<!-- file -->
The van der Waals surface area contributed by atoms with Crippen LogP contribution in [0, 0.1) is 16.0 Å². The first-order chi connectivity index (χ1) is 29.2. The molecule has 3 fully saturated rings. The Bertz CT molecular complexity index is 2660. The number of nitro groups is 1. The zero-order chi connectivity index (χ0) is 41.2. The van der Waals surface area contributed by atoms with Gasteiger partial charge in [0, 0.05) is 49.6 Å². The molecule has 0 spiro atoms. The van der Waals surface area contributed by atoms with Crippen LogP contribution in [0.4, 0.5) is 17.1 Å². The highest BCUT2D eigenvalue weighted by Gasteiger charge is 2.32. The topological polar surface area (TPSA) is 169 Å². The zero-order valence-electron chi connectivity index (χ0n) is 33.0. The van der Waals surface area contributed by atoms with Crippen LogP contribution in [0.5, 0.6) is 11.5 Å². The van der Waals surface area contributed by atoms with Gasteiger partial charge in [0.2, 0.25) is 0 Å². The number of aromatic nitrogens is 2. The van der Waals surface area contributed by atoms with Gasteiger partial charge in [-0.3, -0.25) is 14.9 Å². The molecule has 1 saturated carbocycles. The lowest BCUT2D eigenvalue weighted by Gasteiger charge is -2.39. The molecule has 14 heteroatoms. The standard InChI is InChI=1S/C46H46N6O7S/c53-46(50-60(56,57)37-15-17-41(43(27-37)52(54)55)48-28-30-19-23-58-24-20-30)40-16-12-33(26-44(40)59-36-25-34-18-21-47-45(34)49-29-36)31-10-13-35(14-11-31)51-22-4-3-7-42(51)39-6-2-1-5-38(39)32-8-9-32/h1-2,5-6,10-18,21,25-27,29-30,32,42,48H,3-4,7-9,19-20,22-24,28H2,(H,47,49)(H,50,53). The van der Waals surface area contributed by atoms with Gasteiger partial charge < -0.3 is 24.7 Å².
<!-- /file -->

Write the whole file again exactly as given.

The van der Waals surface area contributed by atoms with Crippen LogP contribution in [0, 0.1) is 16.0 Å². The first-order chi connectivity index (χ1) is 29.2. The molecule has 3 fully saturated rings. The Bertz CT molecular complexity index is 2660. The number of nitro groups is 1. The zero-order chi connectivity index (χ0) is 41.2. The van der Waals surface area contributed by atoms with Gasteiger partial charge in [0, 0.05) is 49.6 Å². The molecule has 0 spiro atoms. The van der Waals surface area contributed by atoms with Crippen LogP contribution in [0.4, 0.5) is 17.1 Å². The highest BCUT2D eigenvalue weighted by Gasteiger charge is 2.32. The topological polar surface area (TPSA) is 169 Å². The zero-order valence-electron chi connectivity index (χ0n) is 33.0. The van der Waals surface area contributed by atoms with Crippen LogP contribution in [0.5, 0.6) is 11.5 Å². The van der Waals surface area contributed by atoms with Gasteiger partial charge in [0.2, 0.25) is 0 Å². The number of aromatic nitrogens is 2. The van der Waals surface area contributed by atoms with Gasteiger partial charge in [-0.3, -0.25) is 14.9 Å². The molecule has 1 saturated carbocycles. The lowest BCUT2D eigenvalue weighted by Gasteiger charge is -2.39. The molecule has 14 heteroatoms. The standard InChI is InChI=1S/C46H46N6O7S/c53-46(50-60(56,57)37-15-17-41(43(27-37)52(54)55)48-28-30-19-23-58-24-20-30)40-16-12-33(26-44(40)59-36-25-34-18-21-47-45(34)49-29-36)31-10-13-35(14-11-31)51-22-4-3-7-42(51)39-6-2-1-5-38(39)32-8-9-32/h1-2,5-6,10-18,21,25-27,29-30,32,42,48H,3-4,7-9,19-20,22-24,28H2,(H,47,49)(H,50,53). The van der Waals surface area contributed by atoms with Gasteiger partial charge < -0.3 is 24.7 Å².